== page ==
Get control of your broadleaf weeds, like chickweed, henbit, and wild garlic with an herbicide containing 2-4-D, MCPP, and Dicamba. The weeds need to be actively growing.
Put out a pre-emergent herbicide for crabgrass after the forsythia blooms and before dogwoods bloom. You normally can’t try and establish a new lawn when you do this because the chemicals won’t allow the grass seeds to germinate either. Check the bag for directions.
Go ahead and prune trees and shrubs, but not spring-flowering ones. It is OK with the summer flowering varieties. This is also a good time to cut liriope and mondo grass with a string trimmer or lawnmower before the new growth appears. You can also divide these plants now. Check for insect pests and diseases on your plants while you’re deciding what to prune. Use a dormant oil to get rid of over-wintering insects. It is another great month to do a little clean up in the landscape.
Plant bare-root roses this month. You can also prune roses late in February depending on the weather. Cut out dead wood and leave the healthiest three to six canes. Spray roses with lime sulfur.
Plant trees and shrubs this month, especially the winter bloom varieties like flowering apricot, winter sweet, and winter honeysuckle. You can pick out the cultivars at your local nursery that smell the best. Move them when they are dormant and get as much of the root ball as possible. Plant vines and ground covers now too. Plant things like English peas, onions, asparagus, or cabbage. Get the garden area in shape if you are hoping to plant a summer garden. Get a soil test if you haven’t had one in a while.
If you have to plant a cool-season lawn, prepare the soil well and use grass varieties suited for North Carolina lawns. The bag should contain several varieties of fescue and bluegrass in case disease hits one variety, the others won’t be affected. Don’t fertilize any type of grass this month. Sod can also be planted, but give the lawn at least an inch of water a week.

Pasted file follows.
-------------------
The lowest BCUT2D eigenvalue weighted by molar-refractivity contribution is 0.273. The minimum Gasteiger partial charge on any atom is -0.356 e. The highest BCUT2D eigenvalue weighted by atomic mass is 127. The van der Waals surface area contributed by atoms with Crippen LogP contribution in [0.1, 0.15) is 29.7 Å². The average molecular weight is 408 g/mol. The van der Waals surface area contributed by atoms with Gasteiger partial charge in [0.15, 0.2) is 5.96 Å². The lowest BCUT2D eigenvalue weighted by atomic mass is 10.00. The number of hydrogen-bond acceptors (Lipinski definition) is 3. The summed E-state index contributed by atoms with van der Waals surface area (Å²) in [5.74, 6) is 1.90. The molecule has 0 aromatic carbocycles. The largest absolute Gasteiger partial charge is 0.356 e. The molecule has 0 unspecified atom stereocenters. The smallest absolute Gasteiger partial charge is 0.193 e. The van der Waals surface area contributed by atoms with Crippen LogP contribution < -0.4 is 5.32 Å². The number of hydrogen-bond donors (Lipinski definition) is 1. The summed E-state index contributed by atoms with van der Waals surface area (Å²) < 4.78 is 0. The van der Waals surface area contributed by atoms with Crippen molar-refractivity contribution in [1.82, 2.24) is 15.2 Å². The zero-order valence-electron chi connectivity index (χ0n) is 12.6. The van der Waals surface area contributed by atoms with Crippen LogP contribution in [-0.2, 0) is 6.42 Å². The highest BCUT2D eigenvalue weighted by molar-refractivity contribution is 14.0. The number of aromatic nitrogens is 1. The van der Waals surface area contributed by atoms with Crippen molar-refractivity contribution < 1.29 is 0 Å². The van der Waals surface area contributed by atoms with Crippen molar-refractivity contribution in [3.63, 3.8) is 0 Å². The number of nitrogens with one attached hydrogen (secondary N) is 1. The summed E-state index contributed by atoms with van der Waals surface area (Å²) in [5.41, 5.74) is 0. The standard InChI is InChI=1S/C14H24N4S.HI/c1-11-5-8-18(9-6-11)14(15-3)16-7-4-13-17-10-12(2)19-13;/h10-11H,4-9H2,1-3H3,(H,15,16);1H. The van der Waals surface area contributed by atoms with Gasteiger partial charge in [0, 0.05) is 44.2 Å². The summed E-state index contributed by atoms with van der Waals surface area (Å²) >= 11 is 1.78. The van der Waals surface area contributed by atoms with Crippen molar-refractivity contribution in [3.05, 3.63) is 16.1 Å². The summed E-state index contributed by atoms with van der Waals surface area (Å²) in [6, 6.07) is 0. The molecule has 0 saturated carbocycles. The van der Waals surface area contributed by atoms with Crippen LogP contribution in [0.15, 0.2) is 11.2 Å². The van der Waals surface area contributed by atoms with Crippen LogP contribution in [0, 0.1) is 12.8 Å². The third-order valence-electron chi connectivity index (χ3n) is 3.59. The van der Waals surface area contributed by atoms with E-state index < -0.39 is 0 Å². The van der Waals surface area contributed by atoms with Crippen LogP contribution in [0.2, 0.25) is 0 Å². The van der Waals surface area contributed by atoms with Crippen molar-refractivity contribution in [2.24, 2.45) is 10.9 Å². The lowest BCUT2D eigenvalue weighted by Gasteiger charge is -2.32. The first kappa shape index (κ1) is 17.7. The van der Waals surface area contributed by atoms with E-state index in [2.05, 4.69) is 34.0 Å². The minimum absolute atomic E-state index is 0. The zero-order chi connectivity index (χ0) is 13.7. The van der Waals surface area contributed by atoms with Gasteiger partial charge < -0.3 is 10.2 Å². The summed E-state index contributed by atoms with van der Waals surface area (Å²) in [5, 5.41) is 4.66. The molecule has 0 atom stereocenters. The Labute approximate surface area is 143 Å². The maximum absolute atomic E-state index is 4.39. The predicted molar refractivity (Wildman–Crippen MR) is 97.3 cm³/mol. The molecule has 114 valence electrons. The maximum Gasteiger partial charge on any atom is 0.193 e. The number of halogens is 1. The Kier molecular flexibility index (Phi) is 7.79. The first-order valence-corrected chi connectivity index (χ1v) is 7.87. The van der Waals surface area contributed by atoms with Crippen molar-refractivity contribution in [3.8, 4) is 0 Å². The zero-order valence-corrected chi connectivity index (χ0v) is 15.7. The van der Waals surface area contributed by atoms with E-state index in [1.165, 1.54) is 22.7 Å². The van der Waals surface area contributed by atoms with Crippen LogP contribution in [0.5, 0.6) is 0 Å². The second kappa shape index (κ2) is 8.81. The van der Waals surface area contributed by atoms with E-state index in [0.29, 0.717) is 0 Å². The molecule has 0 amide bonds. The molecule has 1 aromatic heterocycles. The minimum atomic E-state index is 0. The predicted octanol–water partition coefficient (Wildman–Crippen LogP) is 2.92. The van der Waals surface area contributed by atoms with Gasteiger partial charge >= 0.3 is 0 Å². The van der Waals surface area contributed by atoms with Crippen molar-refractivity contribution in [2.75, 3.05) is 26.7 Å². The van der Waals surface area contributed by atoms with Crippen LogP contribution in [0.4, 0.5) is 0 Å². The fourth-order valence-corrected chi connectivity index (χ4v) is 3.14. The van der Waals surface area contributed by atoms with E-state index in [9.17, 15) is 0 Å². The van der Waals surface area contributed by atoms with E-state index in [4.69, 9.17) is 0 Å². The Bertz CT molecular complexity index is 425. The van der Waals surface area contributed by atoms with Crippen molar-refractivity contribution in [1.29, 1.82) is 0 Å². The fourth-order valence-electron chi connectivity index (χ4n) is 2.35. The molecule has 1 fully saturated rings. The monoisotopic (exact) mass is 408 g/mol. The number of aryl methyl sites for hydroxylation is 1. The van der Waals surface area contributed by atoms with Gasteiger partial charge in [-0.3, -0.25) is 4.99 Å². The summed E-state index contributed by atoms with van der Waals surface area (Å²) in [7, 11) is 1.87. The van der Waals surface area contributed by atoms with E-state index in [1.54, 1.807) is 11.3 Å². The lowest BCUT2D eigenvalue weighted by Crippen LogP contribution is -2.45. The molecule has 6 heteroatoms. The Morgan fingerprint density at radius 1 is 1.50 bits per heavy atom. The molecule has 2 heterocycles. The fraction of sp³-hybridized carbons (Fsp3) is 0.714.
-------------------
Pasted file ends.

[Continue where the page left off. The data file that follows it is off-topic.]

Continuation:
It’s still not too late to apply a crabgrass pre-emergent to the lawn, but it will also prevent your grass seed from germinating. Kill broadleaf weeds with a formulation of 2-4-D, MCPP, and Dicamba.
Prune and shape summer flowering shrubs. Don’t prune the spring flowering varieties until after they bloom. Plant shrubs and trees this month. Water newly planted shrubs but don’t fertilize them. Be careful when fertilizing shrubs randomly. Over fertilizing can kill shrubs or suppress blooming. Apply dormant oil to shrubs to kill over-wintering insects.
Plant container-grown roses, and change the mulch. This is also a good time to prune most roses. Cut out the dead wood and leave the strongest three to six canes at about a foot high or more. Start fertilizing them in late March.
Get a soil test by selecting several areas of the landscape including those where you have problems. Take the soil from at least six inches of depth. Place the soil in a box and take it to the cooperative extension service office in your county.
Divide spring-flowering bulbs and other perennials, and replant the healthiest immediately. Don’t cut off the foliage from daffodils and similar bulbs.